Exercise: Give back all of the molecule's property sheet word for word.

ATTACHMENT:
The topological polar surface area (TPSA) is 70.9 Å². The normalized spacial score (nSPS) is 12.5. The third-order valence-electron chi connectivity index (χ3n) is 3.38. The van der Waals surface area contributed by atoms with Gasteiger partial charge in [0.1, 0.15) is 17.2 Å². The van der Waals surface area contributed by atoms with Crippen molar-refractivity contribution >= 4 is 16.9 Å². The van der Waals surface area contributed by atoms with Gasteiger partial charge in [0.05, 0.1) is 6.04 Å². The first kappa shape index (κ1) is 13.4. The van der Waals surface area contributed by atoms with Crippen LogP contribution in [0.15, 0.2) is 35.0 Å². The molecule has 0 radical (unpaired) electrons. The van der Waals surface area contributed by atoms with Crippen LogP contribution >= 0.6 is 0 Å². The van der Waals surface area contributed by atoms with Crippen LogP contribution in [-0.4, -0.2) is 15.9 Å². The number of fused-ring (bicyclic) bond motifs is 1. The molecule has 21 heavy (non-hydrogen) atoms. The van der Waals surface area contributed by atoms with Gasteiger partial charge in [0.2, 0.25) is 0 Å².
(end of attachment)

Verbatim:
The topological polar surface area (TPSA) is 70.9 Å². The normalized spacial score (nSPS) is 12.5. The third-order valence-electron chi connectivity index (χ3n) is 3.38. The van der Waals surface area contributed by atoms with Gasteiger partial charge in [0.1, 0.15) is 17.2 Å². The van der Waals surface area contributed by atoms with Crippen molar-refractivity contribution >= 4 is 16.9 Å². The van der Waals surface area contributed by atoms with Gasteiger partial charge in [0.05, 0.1) is 6.04 Å². The first kappa shape index (κ1) is 13.4. The van der Waals surface area contributed by atoms with Crippen LogP contribution in [0.15, 0.2) is 35.0 Å². The molecule has 0 radical (unpaired) electrons. The van der Waals surface area contributed by atoms with Crippen LogP contribution >= 0.6 is 0 Å². The van der Waals surface area contributed by atoms with Crippen LogP contribution in [-0.4, -0.2) is 15.9 Å². The number of fused-ring (bicyclic) bond motifs is 1. The molecule has 21 heavy (non-hydrogen) atoms. The van der Waals surface area contributed by atoms with Gasteiger partial charge in [0.2, 0.25) is 0 Å².